When Jack Berry was diagnosed with visual impairment as a baby, he was enrolled in the infant-toddler program at Perkins School for the Blind in Watertown.
There, he was given a “story box,” an interactive literary tool for children with visual impairments that includes physical objects as part of the storytelling experience.
Now a junior at Framingham High School, Berry decided to give back to Perkins for his Eagle Scout project by creating some story boxes that other visually impaired children could enjoy.
“I was trying to think of things that were important for me, and my mom remembered the story box and I did some research and we realized how important they were for literacy development,” said Berry, 16.
Founded in 1829, Perkins was the first school for the blind in the United States. Today, it has a range of educational programs on campus as well as consultation services at public schools. Perkins also provides a key community for people who are blind or visually impaired around Massachusetts.
Its infant-toddler program has been providing early intervention services for 42 years. In the past year, more than 600 children came through the program.
“Perkins was kind of like a lifeline for us,” Dara Berry, Jack’s mother, said of the program, where she met other mothers of blind or low-vision children with whom she could talk and share resources.
Although Berry’s vision improved as he grew older, the resources provided by Perkins aided him throughout his education, his mother said. While at Perkins, the Berry family received a Christmas-themed story box.
“Reading a story is a traditional family activity, but for students who are blind or visually impaired, having concepts of what some things are is challenging,” said Teri Turgeon, the education director of community programs at Perkins.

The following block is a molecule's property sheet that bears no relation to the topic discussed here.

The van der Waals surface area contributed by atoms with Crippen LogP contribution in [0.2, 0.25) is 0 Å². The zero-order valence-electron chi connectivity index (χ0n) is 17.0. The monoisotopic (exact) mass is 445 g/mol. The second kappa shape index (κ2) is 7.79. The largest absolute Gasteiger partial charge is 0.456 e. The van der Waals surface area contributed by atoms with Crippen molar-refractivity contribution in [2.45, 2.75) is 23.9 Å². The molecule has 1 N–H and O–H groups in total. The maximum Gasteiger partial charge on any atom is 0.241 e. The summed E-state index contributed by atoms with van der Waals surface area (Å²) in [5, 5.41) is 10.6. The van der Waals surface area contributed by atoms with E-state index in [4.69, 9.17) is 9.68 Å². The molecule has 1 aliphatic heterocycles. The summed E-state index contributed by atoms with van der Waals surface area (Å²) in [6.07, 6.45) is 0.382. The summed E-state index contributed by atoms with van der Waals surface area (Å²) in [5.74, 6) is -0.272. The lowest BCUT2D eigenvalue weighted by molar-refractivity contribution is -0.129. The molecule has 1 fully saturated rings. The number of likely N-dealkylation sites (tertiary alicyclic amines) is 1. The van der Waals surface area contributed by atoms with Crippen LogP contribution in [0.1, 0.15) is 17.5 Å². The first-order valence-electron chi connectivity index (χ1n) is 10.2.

The goal of the story box is to give the child reading the opportunity to tactically explore the objects in the story that they might not be familiar with yet. For example, if a brush is included in the story, letting the child hold and experience the brush while reading can give them a better understanding, according to Turgeon.
“All of these experiences create the foundation in the framework for early literacy for children who are blind and visually impaired,” said Turgeon.
For his Eagle Scout project, Berry decided a meaningful, personal thing he could do was create some story boxes that children could enjoy.
Initially, Berry hoped to raise money for 32 story boxes, but he exceeded his goal and was able to create 40. The stories include “Goodnight Moon,” “The Very Hungry Caterpillar,” The Three Little Pigs,” “Brown Bear, Brown Bear,” and “If You Give a Mouse a Cookie.”
He delivered them in-person to Turgeon, who will distribute them to 15 teachers who collaborated to give Berry story ideas. Each bag contains the story and associated objects, information on the bag, and a QR code with a recording of a Boy Scout reading the story, according to Turgeon.
“When we finally delivered them I felt really accomplished and I was really happy to finally give back to the full circle idea,” Berry said.